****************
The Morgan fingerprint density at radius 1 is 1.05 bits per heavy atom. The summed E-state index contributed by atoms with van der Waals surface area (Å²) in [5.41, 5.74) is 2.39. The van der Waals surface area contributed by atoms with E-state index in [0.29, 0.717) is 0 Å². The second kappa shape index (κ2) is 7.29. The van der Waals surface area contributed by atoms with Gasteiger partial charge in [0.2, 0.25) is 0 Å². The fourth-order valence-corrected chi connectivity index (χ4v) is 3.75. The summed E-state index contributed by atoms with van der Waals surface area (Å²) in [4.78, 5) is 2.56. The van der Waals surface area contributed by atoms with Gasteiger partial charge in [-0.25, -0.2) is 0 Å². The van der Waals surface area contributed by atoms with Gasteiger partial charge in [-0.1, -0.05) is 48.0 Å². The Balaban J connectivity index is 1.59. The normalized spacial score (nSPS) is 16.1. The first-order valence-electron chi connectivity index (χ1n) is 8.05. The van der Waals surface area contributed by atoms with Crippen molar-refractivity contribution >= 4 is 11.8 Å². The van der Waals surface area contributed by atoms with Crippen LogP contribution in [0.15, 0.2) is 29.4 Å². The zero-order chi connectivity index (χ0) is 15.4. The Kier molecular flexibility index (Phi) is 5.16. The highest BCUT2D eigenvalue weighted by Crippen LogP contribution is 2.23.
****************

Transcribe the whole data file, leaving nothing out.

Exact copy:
The Morgan fingerprint density at radius 1 is 1.05 bits per heavy atom. The summed E-state index contributed by atoms with van der Waals surface area (Å²) in [5.41, 5.74) is 2.39. The van der Waals surface area contributed by atoms with E-state index in [0.29, 0.717) is 0 Å². The second kappa shape index (κ2) is 7.29. The van der Waals surface area contributed by atoms with Gasteiger partial charge in [0.2, 0.25) is 0 Å². The fourth-order valence-corrected chi connectivity index (χ4v) is 3.75. The summed E-state index contributed by atoms with van der Waals surface area (Å²) in [4.78, 5) is 2.56. The van der Waals surface area contributed by atoms with Gasteiger partial charge in [-0.25, -0.2) is 0 Å². The van der Waals surface area contributed by atoms with Gasteiger partial charge in [-0.1, -0.05) is 48.0 Å². The Balaban J connectivity index is 1.59. The normalized spacial score (nSPS) is 16.1. The first-order valence-electron chi connectivity index (χ1n) is 8.05. The van der Waals surface area contributed by atoms with Crippen molar-refractivity contribution >= 4 is 11.8 Å². The van der Waals surface area contributed by atoms with Crippen LogP contribution in [0.15, 0.2) is 29.4 Å². The zero-order chi connectivity index (χ0) is 15.4. The Kier molecular flexibility index (Phi) is 5.16. The highest BCUT2D eigenvalue weighted by Crippen LogP contribution is 2.23.